I have much greater respect for the Hindus who at least pray to their own deities in their own language, despite their tendency of worshiping anyone from outside India too, and who name their children after the adjectives in Ramayana, Vedas and Gita instead of some Arabian book, or after some Persian or Turkic warlord.

The complains of cultural insecurity by our enlightened are not only conceding they have an inferior culture, but also makes them look like the very people they criticize. They remind me of the insecure Pakistani conservatives who would complain of cultural invasions from India and other foreign cultures corrupting their society. Honestly, I hardly see any difference between the two. Both idiots of the highest order.

You know, I would like to propose to the religious-conservatives, the secular-conservatives, the religious-liberals and the secular-liberals among the Muslims of India a better option. Drop all the Arabian and Persian and Sunni and Shia crap, and adopt English as their language of choice. At least, it is completely secular in the context of regional history and has no sectarian politics associated with it.

Considering that the British and the Americans have been and still are our most recent and current masters, let us free ourselves of these hassles by adopting a language which is recognized the world over. And while there is no harm in making fun of each other’s accents, coming up with new dialects is a great way of celebrating diversity. Down with Arabianization and Persianization, let us Anglicize our culture.

Ramzan Mubarak or Ramadan Kareem, the sub continent is not under the threat of Arabic cultural invasion. It is merely under the threat of the cultural and intellectual bankruptcy of Indian Muslims. As it has always been.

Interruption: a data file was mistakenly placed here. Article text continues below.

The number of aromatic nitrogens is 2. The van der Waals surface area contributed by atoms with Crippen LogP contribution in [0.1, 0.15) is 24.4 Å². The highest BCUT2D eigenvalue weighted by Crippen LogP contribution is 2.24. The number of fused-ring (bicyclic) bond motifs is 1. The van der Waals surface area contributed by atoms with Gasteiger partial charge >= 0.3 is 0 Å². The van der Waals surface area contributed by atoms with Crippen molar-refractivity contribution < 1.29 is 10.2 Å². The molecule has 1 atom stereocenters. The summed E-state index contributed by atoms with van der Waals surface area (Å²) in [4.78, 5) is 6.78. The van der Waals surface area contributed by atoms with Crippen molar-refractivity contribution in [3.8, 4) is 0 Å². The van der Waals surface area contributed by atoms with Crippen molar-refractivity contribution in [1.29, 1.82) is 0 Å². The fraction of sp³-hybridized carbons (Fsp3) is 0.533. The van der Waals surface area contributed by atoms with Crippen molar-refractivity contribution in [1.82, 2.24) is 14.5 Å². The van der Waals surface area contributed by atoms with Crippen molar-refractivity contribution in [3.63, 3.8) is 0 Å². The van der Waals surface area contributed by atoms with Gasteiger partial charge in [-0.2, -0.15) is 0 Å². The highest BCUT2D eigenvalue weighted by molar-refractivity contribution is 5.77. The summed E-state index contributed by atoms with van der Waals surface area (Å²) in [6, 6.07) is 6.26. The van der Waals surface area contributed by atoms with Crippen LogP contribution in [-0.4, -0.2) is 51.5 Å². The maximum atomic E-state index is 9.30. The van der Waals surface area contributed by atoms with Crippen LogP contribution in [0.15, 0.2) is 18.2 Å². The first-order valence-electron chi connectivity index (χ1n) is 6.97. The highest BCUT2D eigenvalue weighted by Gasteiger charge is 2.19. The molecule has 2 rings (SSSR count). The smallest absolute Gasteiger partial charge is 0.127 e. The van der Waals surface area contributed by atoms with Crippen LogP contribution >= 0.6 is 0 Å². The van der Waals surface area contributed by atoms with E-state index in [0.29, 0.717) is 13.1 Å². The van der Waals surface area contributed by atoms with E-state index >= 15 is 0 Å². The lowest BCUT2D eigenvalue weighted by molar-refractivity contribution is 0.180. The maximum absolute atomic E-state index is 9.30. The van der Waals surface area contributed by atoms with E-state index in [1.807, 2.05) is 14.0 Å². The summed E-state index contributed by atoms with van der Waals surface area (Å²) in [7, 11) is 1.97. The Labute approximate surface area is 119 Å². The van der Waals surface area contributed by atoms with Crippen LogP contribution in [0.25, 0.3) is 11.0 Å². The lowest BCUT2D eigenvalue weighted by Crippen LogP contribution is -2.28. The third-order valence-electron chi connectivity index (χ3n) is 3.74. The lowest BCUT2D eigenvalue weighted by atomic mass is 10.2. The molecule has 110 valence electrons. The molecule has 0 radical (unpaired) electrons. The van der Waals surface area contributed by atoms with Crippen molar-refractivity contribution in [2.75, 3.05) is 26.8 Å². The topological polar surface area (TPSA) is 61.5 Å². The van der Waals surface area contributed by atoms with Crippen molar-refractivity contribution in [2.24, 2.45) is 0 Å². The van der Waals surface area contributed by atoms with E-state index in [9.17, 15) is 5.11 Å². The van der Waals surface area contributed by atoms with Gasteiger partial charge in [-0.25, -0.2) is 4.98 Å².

And by Indians, I mean the natives of the sub-continent, especially Pakistanis, the self-hating Indians.

Day 2: Kissa Khwani by The Citizens Archive of Pakistan – “PTV & Radio Pakistan”

Source: Kuch Khaas/Muhammad Waheed Photography

Source: Kuch Khaas/Muhammad Waheed Photography

The Citizens Archive of Pakistan, a platform dedicated to documenting oral history, organized a three day event called “Kissa Khwani” in Islamabad, named after the famous Kissa Khwani Bazaar in Peshawar, which was meant to promote the tradition of preserving oral historical accounts and storytelling. On June 21, 2013, the second episode of the three day event, “PTV and Radio Pakistan” was held in Islamabad.

The panelists included Agha Nasir, veteran broadcaster and producer, the pioneering director of Radio Pakistan and the former Managing Director of PTV, Muhammad Zubair, the former Director International Affairs of PTV and the first director of PTV Academy, and playwright, screenwriter and former columnist Ahmed Saleem, who created plays like “Amaawas” and “Kaala Pul“. Kanwal Naseer was also supposed to speak at the event but did not show up for some reason. The event was moderated by journalist, columnist and news anchor Farrukh Khan Pitafi.

A sister event was held in Lahore in which the panelists included Seemi Raheel, Salman Shahid, Naveed Shahzad and director and producer Ayub Khawar and was moderated by Adeel Hashmi and Alizeh Khalid. I really wish I were in Lahore to hear these brilliant speakers. The headline from the more interesting Lahore event was “Zia dictatorship ruined it all“, which was also discussed in Islamabad and immediately brought to mind the hazards of state-imposed censorship.